Thursday, May 3, 2007


Here's a new Open Hockey feature that will be sure to be ignored in a few weeks: DRINKY DRINKY. It will cover everything from beer, wine and spirits, to the establishments that serve them and the people who drink them.

So what's the most e-mailed story on the New York Times website today . . . Iraq? GM? Global warming? The Yankees firing their conditioning coach because he was systematically debilitating their pitching staff? No, it's an article on martinis! It's about time. Thank you NYT, for providing information on all the booze that's fit to drink!

During my daily trips to the liquor store, it seems like another trendy gin pops up on the shelf. It's confusing, as they are from all corners of the globe and virtually in every price range. While some of them stick to the traditional juniper berry formulation, others contain botanicals such as angelica, cardamom, coriander, cinnamon, lemon peel, licorice, fennel and ginger. How can you sort through dozens of different gins? I would say 'very carefully' through trial and error, the error being trying them all in one sitting.

Thankfully, there are well paid drinking professionals at the NYT to do the legwork (tonguework?) for us. They rate different gins based on the quality of the martini they make (stirred not shaken, with a 5:1 gin:vermouth ratio, no mention of olives). This being the newspaper of the liberal intelligentsia, they manage to do this in the most utterly pretentious way possible. Looking for "balance, persistence and character" their reviews say things like: "The Junipero . . . came on strong with the traditional gin flavors of juniper and citrus, hitting all the right notes, though a little self-consciously." What does that even mean? And does it say something about my personality if I drink Bombay Sapphire martinis that are "jazzy" and "neurotic"?

Cutting through the nonsense, their top gin pick: Plymouth English Gin ($17.99). Others they enjoyed were: Junipero, Cadenhead’s Old Raj ($59.99), Seagram's ($7.99), Tanqueray ($17.99), Hendrick's ($23.99), Gordon's ($8.99). My personal picks would be Bombay Sapphire ($21.99), Tanqueray and Hendrick's. I'm intrigued by the Junipero, which is made by the Anchor distillery in San Francisco, and the Cadenhead Old Raj, which is from Scotland and packs a 110 proof (!) wallop. I'm also surprised by their praise of Seagram's (they were obviously DRUNK), which is ordinary at best. I do agree with their assertation about Tanqueray Ten being a little "busy" for a martini; I've always found it better with tonic and a lime twist, as it can be distracting and boisterious, without being aggressive or cantankerous. (Two can play at that obtuse adjective game, New York Times!) Their cute descriptions of each gin are also irritating: apparently the "floral notes" in Hendrick's creates a "martini in a Hawaiian shirt". Huh? That makes me picture a drunk, red-faced Chris Berman in a club flanked by strippers, and I somehow don't see him with an elegant martini in his hand--he's more the Jager and Bud Light type.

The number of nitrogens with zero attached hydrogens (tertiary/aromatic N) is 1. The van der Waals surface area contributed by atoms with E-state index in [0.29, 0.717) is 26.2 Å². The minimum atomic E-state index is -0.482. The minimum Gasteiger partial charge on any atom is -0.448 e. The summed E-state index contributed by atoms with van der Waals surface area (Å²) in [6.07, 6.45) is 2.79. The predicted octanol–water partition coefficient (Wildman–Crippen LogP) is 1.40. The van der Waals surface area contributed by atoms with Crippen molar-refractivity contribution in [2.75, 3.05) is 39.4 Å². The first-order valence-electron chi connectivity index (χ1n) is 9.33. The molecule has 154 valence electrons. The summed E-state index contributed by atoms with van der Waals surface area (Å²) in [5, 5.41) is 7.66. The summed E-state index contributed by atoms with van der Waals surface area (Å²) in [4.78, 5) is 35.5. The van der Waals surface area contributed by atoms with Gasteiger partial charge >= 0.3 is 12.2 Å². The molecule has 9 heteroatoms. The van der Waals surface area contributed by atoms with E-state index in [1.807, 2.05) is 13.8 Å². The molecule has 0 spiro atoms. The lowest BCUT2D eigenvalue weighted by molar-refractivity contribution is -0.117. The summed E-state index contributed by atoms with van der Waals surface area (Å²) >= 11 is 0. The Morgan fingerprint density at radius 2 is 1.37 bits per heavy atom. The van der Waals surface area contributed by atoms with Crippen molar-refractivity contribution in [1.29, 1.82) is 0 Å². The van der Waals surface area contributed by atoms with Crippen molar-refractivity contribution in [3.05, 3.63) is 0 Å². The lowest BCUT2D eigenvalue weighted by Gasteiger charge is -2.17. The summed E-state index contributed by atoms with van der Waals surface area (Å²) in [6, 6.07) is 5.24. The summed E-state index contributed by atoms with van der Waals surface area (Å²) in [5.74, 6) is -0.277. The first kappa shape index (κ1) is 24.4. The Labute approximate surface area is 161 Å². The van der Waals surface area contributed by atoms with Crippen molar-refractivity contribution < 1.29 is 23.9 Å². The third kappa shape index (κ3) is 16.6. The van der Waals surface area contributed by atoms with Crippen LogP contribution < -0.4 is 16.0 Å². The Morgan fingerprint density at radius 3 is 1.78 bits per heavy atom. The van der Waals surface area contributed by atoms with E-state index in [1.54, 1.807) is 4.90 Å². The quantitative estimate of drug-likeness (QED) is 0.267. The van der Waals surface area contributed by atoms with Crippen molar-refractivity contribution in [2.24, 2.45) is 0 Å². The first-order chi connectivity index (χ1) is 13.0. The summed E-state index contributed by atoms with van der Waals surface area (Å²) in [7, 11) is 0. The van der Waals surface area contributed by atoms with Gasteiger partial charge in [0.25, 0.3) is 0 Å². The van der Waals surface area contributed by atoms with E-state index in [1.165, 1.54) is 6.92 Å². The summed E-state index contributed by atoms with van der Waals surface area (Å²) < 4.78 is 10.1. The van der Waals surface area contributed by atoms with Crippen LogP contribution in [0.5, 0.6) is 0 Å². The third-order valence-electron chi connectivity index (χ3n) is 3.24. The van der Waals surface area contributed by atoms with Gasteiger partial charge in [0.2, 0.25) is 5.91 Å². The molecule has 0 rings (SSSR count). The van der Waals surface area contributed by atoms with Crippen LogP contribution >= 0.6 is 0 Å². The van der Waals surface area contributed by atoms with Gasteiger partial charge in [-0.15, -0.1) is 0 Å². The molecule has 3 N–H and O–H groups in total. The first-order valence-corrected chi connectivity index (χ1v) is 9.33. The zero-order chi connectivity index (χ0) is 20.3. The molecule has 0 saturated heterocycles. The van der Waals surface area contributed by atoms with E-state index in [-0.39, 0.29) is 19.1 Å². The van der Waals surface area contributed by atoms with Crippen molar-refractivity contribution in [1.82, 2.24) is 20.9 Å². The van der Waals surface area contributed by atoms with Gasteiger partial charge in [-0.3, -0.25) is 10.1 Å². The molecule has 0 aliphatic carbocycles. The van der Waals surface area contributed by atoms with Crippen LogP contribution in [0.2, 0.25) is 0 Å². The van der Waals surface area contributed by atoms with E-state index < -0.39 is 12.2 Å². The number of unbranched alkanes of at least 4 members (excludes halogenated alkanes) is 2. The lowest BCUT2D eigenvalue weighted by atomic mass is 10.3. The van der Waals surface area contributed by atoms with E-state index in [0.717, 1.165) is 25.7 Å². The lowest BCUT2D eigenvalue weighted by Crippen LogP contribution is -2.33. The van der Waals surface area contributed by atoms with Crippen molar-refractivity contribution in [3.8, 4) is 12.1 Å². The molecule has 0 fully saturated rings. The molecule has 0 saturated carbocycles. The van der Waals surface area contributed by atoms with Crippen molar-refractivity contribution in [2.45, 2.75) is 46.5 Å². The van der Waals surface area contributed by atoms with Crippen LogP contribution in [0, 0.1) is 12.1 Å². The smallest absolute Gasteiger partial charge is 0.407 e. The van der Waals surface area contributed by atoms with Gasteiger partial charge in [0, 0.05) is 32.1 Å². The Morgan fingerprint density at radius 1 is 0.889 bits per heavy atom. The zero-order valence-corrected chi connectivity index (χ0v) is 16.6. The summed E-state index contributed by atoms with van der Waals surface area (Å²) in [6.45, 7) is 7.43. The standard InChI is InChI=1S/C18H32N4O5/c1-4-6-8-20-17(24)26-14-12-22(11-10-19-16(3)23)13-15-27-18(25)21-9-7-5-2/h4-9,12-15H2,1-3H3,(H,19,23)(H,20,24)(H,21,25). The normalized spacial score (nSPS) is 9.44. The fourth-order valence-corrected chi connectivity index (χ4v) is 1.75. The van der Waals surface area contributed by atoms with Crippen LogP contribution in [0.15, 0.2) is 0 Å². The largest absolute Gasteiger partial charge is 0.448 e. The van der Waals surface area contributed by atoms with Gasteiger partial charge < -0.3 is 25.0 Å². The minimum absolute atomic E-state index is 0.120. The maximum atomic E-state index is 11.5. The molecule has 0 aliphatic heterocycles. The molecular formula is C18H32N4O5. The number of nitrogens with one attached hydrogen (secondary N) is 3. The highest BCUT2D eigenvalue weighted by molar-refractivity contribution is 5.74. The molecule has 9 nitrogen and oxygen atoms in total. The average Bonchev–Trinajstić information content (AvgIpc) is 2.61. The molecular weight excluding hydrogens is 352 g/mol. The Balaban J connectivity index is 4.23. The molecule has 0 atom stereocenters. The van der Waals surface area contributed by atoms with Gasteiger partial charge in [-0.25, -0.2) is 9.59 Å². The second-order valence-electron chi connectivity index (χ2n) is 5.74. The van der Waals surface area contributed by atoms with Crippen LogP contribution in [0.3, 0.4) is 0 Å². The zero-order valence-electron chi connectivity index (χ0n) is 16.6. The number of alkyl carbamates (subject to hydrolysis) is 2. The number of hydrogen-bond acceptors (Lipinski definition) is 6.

By the way, how does one become a mixologist? What schools offer mixology degrees? Can you get a scholarship based on your drinking ability? All I know is that the NH Liquor Store (where I got the listed 750ml prices from) is going to get hit hard this weekend.

Man, I'm thirsty.

P.S. Here's a martini recipe that would probably curl the toes of the NYT snobs amidst pained cries of "Why, I never!" and "This is an outrage!", but might be perfect for this weekend's Kentucky Derby:

3/4 cup bourbon - we suggest Maker's Mark
1/4 cup Vanilla Vodka
1 teaspoon orange liqueur (good Triple Sec, or Cointreau)
1 teaspoon peppermint schnapps

Combine all ingredients in a shaker and, well, shake. Strain into a chilled martini glass and garnish with fresh mint or an orange twist.

(As Kris pointed out, I don't know what makes this a martini, except for the glass its in.)

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